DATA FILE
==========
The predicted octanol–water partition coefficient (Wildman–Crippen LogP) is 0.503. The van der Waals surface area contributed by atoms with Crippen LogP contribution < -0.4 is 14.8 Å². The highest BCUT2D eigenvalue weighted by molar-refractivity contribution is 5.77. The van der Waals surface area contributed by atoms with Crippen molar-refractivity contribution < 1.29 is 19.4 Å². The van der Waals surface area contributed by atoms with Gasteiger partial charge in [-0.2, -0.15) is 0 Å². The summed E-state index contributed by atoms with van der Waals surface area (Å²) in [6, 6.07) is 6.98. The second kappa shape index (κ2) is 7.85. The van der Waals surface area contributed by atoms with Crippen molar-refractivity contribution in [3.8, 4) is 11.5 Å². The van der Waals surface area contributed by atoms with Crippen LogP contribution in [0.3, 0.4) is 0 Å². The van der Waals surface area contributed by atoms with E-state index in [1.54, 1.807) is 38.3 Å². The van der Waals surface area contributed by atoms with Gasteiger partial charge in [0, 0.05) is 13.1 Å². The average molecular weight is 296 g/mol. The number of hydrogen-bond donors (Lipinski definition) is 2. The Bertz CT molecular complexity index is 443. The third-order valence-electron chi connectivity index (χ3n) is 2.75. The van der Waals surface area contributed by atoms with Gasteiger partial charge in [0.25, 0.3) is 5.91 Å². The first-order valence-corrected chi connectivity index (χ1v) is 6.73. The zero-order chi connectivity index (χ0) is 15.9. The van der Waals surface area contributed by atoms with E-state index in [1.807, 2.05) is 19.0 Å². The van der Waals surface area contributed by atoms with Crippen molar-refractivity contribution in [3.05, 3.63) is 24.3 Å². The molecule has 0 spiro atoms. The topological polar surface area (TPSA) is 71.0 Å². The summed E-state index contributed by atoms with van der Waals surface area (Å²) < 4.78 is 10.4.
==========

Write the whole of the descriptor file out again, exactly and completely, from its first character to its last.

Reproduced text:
The predicted octanol–water partition coefficient (Wildman–Crippen LogP) is 0.503. The van der Waals surface area contributed by atoms with Crippen LogP contribution < -0.4 is 14.8 Å². The highest BCUT2D eigenvalue weighted by molar-refractivity contribution is 5.77. The van der Waals surface area contributed by atoms with Crippen molar-refractivity contribution < 1.29 is 19.4 Å². The van der Waals surface area contributed by atoms with Gasteiger partial charge in [-0.2, -0.15) is 0 Å². The summed E-state index contributed by atoms with van der Waals surface area (Å²) in [6, 6.07) is 6.98. The second kappa shape index (κ2) is 7.85. The van der Waals surface area contributed by atoms with Crippen molar-refractivity contribution in [3.8, 4) is 11.5 Å². The van der Waals surface area contributed by atoms with Crippen LogP contribution in [0.3, 0.4) is 0 Å². The van der Waals surface area contributed by atoms with E-state index in [1.54, 1.807) is 38.3 Å². The van der Waals surface area contributed by atoms with Gasteiger partial charge in [0, 0.05) is 13.1 Å². The average molecular weight is 296 g/mol. The number of hydrogen-bond donors (Lipinski definition) is 2. The Bertz CT molecular complexity index is 443. The third-order valence-electron chi connectivity index (χ3n) is 2.75. The van der Waals surface area contributed by atoms with Gasteiger partial charge in [0.25, 0.3) is 5.91 Å². The first-order valence-corrected chi connectivity index (χ1v) is 6.73. The zero-order chi connectivity index (χ0) is 15.9. The van der Waals surface area contributed by atoms with E-state index in [1.807, 2.05) is 19.0 Å². The van der Waals surface area contributed by atoms with Crippen molar-refractivity contribution in [3.05, 3.63) is 24.3 Å². The molecule has 0 spiro atoms. The topological polar surface area (TPSA) is 71.0 Å². The summed E-state index contributed by atoms with van der Waals surface area (Å²) < 4.78 is 10.4.